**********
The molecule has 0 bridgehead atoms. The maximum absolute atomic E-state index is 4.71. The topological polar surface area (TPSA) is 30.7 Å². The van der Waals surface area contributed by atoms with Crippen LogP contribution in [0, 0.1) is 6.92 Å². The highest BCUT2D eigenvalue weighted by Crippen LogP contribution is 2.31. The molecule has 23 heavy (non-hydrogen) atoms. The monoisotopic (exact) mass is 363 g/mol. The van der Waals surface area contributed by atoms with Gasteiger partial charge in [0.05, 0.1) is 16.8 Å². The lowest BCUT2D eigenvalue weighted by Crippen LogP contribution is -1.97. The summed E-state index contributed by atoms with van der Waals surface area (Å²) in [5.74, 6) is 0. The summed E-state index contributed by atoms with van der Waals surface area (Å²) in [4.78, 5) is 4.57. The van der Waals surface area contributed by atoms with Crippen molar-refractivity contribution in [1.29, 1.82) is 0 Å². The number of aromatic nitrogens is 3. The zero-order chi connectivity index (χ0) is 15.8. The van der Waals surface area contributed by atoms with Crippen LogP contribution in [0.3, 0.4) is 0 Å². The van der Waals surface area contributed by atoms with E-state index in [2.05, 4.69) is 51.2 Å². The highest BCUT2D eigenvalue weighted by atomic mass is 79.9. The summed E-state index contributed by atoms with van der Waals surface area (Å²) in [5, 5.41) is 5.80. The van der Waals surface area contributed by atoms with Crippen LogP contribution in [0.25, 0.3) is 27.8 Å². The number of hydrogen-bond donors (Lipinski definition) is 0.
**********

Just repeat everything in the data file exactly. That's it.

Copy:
The molecule has 0 bridgehead atoms. The maximum absolute atomic E-state index is 4.71. The topological polar surface area (TPSA) is 30.7 Å². The van der Waals surface area contributed by atoms with Crippen LogP contribution in [0, 0.1) is 6.92 Å². The highest BCUT2D eigenvalue weighted by Crippen LogP contribution is 2.31. The molecule has 23 heavy (non-hydrogen) atoms. The monoisotopic (exact) mass is 363 g/mol. The van der Waals surface area contributed by atoms with Gasteiger partial charge in [0.05, 0.1) is 16.8 Å². The lowest BCUT2D eigenvalue weighted by Crippen LogP contribution is -1.97. The summed E-state index contributed by atoms with van der Waals surface area (Å²) in [5.74, 6) is 0. The summed E-state index contributed by atoms with van der Waals surface area (Å²) in [4.78, 5) is 4.57. The van der Waals surface area contributed by atoms with Crippen molar-refractivity contribution in [1.29, 1.82) is 0 Å². The number of aromatic nitrogens is 3. The zero-order chi connectivity index (χ0) is 15.8. The van der Waals surface area contributed by atoms with Crippen LogP contribution in [0.3, 0.4) is 0 Å². The van der Waals surface area contributed by atoms with E-state index in [2.05, 4.69) is 51.2 Å². The highest BCUT2D eigenvalue weighted by atomic mass is 79.9. The summed E-state index contributed by atoms with van der Waals surface area (Å²) in [5, 5.41) is 5.80. The van der Waals surface area contributed by atoms with Crippen LogP contribution in [0.25, 0.3) is 27.8 Å². The number of hydrogen-bond donors (Lipinski definition) is 0.